With the former, I never have that problem. Before I start writing any chapter, I have a definite outline what will be in there, and how it will end; the corset, if you will. If I didn't, I couldn't write the chapter for a fact. Some people can simply start writing, I can't; I need a definite guideline that tells me what to write.

    (Which is not to say that this guideline can't change, but if it does, in 99% of the cases, it changes before I've actually written the scenes, which has the added advantage that I don't have to scrap huge chunks of the chapter and wrote them for nothing)


    Having that corset of the chapter standing means I can start writing wherever I like within it; for example, more often than not, I write the ending of the chapter first, before I write anything else.

    And I really like that, too; because when I'm stuck on one particular scene (the bar fight in the chapter I just finished, for example), I can simply skip it and write the next scene.
     
    Last edited: Nov 24, 2008
  5. scaryisntit

    scaryisntit Death Eater

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    I've only written four or five scenes out of order. When I reach them I've had to (so far) edit them heavily. My original plan for my fic has already deviated considerably as I've written and I have no doubt that will continue to occur in the future.

    Still, when I'm stuck at a present scene, skipping ahead works for me in the sense that I get the scene in my head out of it. Also, even if I change how the story goes before I reach the point where that scene is, I've the base down (eg. setting, dialogue) and I only need to change a limited amount (defined by the scope of the changes).

    That all said, I think it works best for me (and in general) when I write scenes chronologically. I can't imagine it ever being easy to write scenes out of linear order simply because of how your writing tends to deviate from your plan on its own.
     
  6. Chime

    Chime Dark Lord

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    If chronology is important to the story, then make it chronological. But if you want to emphasize something else, chronological order is sometimes unnecessary and deficient to that end.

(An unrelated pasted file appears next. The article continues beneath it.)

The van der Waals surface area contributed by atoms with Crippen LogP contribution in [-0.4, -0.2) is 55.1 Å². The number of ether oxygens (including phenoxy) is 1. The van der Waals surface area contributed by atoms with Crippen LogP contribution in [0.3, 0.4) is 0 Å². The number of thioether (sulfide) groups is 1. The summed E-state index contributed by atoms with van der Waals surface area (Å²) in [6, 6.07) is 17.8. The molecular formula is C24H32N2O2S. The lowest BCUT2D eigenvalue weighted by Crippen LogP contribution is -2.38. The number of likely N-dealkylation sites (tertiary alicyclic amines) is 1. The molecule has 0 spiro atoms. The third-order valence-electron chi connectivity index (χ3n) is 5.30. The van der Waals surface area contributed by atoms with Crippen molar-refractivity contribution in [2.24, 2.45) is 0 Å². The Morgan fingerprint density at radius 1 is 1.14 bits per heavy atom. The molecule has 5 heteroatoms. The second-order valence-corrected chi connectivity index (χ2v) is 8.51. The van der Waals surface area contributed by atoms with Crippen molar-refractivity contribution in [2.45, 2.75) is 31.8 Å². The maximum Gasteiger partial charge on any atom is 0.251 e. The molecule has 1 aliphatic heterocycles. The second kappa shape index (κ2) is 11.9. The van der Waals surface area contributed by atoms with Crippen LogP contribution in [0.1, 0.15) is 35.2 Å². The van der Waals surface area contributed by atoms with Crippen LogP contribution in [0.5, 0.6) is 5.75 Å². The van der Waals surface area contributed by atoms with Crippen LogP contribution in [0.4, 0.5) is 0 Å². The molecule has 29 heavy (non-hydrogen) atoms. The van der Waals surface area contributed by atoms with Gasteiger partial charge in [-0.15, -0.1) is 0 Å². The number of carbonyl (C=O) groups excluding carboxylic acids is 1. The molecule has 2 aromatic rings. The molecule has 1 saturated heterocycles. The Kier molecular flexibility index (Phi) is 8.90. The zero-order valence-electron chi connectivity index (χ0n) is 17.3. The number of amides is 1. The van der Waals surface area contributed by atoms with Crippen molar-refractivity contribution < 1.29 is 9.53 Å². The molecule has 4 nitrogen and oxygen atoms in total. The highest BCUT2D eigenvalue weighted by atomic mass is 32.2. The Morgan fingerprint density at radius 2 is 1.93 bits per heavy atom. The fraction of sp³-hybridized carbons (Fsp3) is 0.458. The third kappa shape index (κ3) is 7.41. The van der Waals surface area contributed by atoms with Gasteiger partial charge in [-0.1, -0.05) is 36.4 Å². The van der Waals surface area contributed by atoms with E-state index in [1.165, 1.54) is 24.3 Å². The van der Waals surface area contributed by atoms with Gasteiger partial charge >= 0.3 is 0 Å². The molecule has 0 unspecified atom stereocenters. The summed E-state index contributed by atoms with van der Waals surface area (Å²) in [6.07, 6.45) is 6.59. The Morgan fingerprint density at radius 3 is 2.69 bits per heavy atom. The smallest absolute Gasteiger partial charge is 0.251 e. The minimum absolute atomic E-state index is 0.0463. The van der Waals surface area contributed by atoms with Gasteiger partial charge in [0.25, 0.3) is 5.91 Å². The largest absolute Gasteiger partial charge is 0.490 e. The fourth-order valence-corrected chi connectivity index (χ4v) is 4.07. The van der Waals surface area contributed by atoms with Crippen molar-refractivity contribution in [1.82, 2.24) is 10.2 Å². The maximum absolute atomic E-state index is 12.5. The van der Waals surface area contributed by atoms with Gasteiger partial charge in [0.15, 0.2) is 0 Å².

I mean, it comes down to this: Do you have a story to tell, or a plot to write? If you have a story, just write it. If you're plotting a story, trying to prove a point or carry a message, then you should decide how everything should be arranged.

    Like Warlocke, I rarely (read: never) finish or 'publish' anything, though most of my stories are chronological, I have tha habit of skipping around sometimes. It can be really annoying to a reader, so it gets tricky. You have to start from the beginning of the story and make the notion of time 'vague' to the reader right from the start, I think. Otherwise it just disturbs immersion.

    Oh and I hate flashbacks. Please, if you're reading this, reconsider flashbacks. If you have to tell us something about the character's past, then tell it. If you have to show it, show it in who the character is now. Let the reader guess what happened to him in the past. At the very least, don't put flashback start and end tags in your story (*cries*). It's the worst feeling in the world when someone updates their story and I go to read it and half of the chapter is in bold and it's all flashback (yeah, don't bold flashbacks either pls). (((Never give us a flashback chapter, Shezza. Thanks.)))
     
    Last edited: Nov 24, 2008
  7. Rayndeon

    Rayndeon Professor

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    That depends on the story. The story I'm writing right now is very much in a linear order and I honestly don't know where it's going to go, since it's very much in a "stream of consciousness" style. Nonlinear writing can make for immensely rewarding stories, but they take a lot of patience to outline painstakingly. If you just keep outlining, it should come to you. The problem is forcing yourself to outline... Most of the time I just think "Forget this! I'll just go ahead and write...!"